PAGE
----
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Horse Rescues. Answering common questions and concerns.
DISCLAIMER-this article (and possible series of articles) was written by me, and includes some opinions that are found to be very controversial on this forum as well as in the rest of the equine world. It is not written to down anyone, call any person a liar, or necessarily even change your mind. It is simply the opinion of a girl who has worked in very close contact with rescues, and her experiences/stories and thoughts. If you like to step on toes, or your toes are stepped on easily, do not read any further. I absolutely do not mind a good discussion with opposing opinions, but do not want to deal with any type of snarkiness, sarcasm, name calling, specific rescue pointing (i.e; saying ____ ____ rescue is a crappy rescue. DONT EVER ADOPT FROM THERE for blahblahblah reasons!) or otherwise rude behavior. Thank you!)
HORSE RESCUES - Control Freaks?
Many, many members of the equine society tend to shy away from horse rescues because of the inherent 'shadow' that they take on by agreeing to foster or adopt an animal. As adult humans they feel that there is no reason whatsoever for them to be constantly flocked upon by the rescue as though by a vulture, because they believe that they can provide the best possible care to the animal and that the 'flocking' is unnecessary. This is true in many cases. I have met large quantities of equestrians who take wonderful care of their rescues that would never dream of neglecting, abusing, or otherwise causing distress to their animal. They may also believe that because they have 'bought' the animal, they should now have complete control to do whatever it is that they please with the animal, because it is theirs. Again, in many cases this is a real factor that must be considered by the potential adopter, and one that puts off many people from following through with their plans to adopt, but I would like to give you just a little bit of insight on why MANY rescues feel the need to set these somewhat ridiculous standards by sharing my experience. Please note that I am not saying that there are not shammy rescues out there, I have encountered multiple immoral rescues myself. I am simply giving one of many reasons that a rescue might feel justified in setting these standards.
One. Rescues are very low funded. This is something that just about everyone realizes, and it doesn’t take a genius to know that there are tens of thousands of horses needing 'rescued' by these facilities and there are few that they can actually make a difference for. Maybe one in every few hundred will actually make it to someone who can really rehabilitate. This being said, you might be able to picture why rescues would worry so much about making a difference for the ones that they can reach out and help, and why they want them to go only to owners who are willing to be in it for the long haul. It isn't that they're just being stingy or haven't been in tough situations where they've had to give things up unexpectedly, they merely want to do the best by the animals that come into their hands- as I'm sure many of you can relate to. It reminds me a bit of a story that I was told as a child.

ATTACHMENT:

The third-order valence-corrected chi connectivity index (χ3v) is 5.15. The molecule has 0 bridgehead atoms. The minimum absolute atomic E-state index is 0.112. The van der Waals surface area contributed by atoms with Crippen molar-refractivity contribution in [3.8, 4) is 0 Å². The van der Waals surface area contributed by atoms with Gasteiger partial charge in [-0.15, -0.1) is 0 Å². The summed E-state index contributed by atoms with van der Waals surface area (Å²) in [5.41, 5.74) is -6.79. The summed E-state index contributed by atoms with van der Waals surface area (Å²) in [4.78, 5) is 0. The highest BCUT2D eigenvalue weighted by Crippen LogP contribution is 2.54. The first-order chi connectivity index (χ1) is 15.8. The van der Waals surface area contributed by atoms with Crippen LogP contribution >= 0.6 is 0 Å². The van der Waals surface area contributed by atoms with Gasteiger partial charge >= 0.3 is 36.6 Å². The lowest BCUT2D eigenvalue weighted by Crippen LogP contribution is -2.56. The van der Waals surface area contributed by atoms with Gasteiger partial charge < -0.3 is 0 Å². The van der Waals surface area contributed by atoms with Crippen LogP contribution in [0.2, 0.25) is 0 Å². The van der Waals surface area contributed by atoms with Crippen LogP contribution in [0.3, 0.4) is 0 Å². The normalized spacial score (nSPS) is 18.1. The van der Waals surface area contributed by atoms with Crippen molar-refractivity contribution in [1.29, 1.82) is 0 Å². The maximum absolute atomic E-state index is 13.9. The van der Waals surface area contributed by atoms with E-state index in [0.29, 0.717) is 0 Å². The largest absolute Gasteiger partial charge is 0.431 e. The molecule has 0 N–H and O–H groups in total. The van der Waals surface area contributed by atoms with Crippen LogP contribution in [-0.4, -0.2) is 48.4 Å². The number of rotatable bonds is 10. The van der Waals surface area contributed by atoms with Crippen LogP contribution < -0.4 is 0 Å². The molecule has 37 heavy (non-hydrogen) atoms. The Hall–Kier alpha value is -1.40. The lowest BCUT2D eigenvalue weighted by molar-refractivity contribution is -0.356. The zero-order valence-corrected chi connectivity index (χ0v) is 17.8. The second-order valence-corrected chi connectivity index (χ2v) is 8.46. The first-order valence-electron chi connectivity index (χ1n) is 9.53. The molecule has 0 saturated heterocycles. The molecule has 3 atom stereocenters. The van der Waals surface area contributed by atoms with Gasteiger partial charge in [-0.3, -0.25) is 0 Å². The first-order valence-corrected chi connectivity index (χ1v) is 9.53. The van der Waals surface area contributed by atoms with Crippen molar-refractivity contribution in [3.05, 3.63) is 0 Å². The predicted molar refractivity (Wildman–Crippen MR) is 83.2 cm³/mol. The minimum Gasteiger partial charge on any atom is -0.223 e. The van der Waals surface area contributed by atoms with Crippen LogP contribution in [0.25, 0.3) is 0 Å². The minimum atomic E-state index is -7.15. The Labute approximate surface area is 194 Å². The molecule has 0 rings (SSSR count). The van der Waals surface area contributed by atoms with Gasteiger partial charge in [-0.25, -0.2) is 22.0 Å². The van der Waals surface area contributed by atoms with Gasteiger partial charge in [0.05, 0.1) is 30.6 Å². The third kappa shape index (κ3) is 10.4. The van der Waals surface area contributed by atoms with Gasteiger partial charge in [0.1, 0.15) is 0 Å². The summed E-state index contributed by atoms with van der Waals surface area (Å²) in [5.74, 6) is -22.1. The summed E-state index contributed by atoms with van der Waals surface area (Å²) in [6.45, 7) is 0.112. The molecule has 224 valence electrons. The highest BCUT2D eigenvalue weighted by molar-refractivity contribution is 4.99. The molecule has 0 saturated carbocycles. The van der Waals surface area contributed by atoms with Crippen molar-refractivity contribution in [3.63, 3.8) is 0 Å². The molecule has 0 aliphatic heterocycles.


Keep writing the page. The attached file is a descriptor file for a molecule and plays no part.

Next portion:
As a young boy walked along the beach at dawn, he noticed an elderly man picking up starfish and tossing them into the sea. Catching up with the man, the little boy asked, “Why are you tossing the starfish back into the sea?” The kind, gray-haired man explained that the stranded starfish would die if left in the morning sun.
The little boy replied, “But the beach goes on for miles and there are thousands of starfish. How can you alone make a difference?” The man looked at the starfish in his gentle hand, then tossed it safely into the waves. He smiled at the young boy and said,
“I made a difference to that one.”
Also keep in mind the fact that almost all REAL rescues that are concerned about their animals will be able to work out some sort of deal with you if you get into a spot where the horse just isn't getting along well with you, or if you run into a sticky personal situation. Very few will refuse to take the animal back. They won't PAY you to take it back of course, because after all they were the ones who rehabilitated it and adopted it out to you. That means that you took legal responsibility for its care, and they do not owe you anything. It would be like bringing a refurbished 1962 Model T from a dealer, driving it around and putting the miles on it (and yes, you may have updated it even a little more) but then taking it back to the dealer and wanting them to give you the same price or more to take it off of your hands when you get into a position where You feel the need to sell it.